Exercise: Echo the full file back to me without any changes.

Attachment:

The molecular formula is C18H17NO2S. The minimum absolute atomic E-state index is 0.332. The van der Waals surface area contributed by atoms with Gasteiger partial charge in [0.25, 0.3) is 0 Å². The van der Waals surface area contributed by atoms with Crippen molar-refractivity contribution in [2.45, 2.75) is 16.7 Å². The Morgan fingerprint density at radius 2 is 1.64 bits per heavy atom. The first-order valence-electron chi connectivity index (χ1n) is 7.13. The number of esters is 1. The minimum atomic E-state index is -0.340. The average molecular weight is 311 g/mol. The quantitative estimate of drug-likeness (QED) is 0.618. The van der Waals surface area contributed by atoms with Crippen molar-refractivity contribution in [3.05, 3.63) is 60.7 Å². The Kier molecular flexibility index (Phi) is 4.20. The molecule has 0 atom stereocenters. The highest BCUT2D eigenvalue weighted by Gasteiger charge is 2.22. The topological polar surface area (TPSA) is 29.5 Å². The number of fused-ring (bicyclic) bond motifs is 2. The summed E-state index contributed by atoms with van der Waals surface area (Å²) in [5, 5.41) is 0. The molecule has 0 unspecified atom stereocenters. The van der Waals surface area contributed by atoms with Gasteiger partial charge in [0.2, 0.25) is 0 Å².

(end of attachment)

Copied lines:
The molecular formula is C18H17NO2S. The minimum absolute atomic E-state index is 0.332. The van der Waals surface area contributed by atoms with Gasteiger partial charge in [0.25, 0.3) is 0 Å². The van der Waals surface area contributed by atoms with Crippen molar-refractivity contribution in [2.45, 2.75) is 16.7 Å². The Morgan fingerprint density at radius 2 is 1.64 bits per heavy atom. The first-order valence-electron chi connectivity index (χ1n) is 7.13. The number of esters is 1. The minimum atomic E-state index is -0.340. The average molecular weight is 311 g/mol. The quantitative estimate of drug-likeness (QED) is 0.618. The van der Waals surface area contributed by atoms with Crippen molar-refractivity contribution in [3.05, 3.63) is 60.7 Å². The Kier molecular flexibility index (Phi) is 4.20. The molecule has 0 atom stereocenters. The highest BCUT2D eigenvalue weighted by Gasteiger charge is 2.22. The topological polar surface area (TPSA) is 29.5 Å². The number of fused-ring (bicyclic) bond motifs is 2. The summed E-state index contributed by atoms with van der Waals surface area (Å²) in [5, 5.41) is 0. The molecule has 0 unspecified atom stereocenters. The van der Waals surface area contributed by atoms with Gasteiger partial charge in [0.2, 0.25) is 0 Å².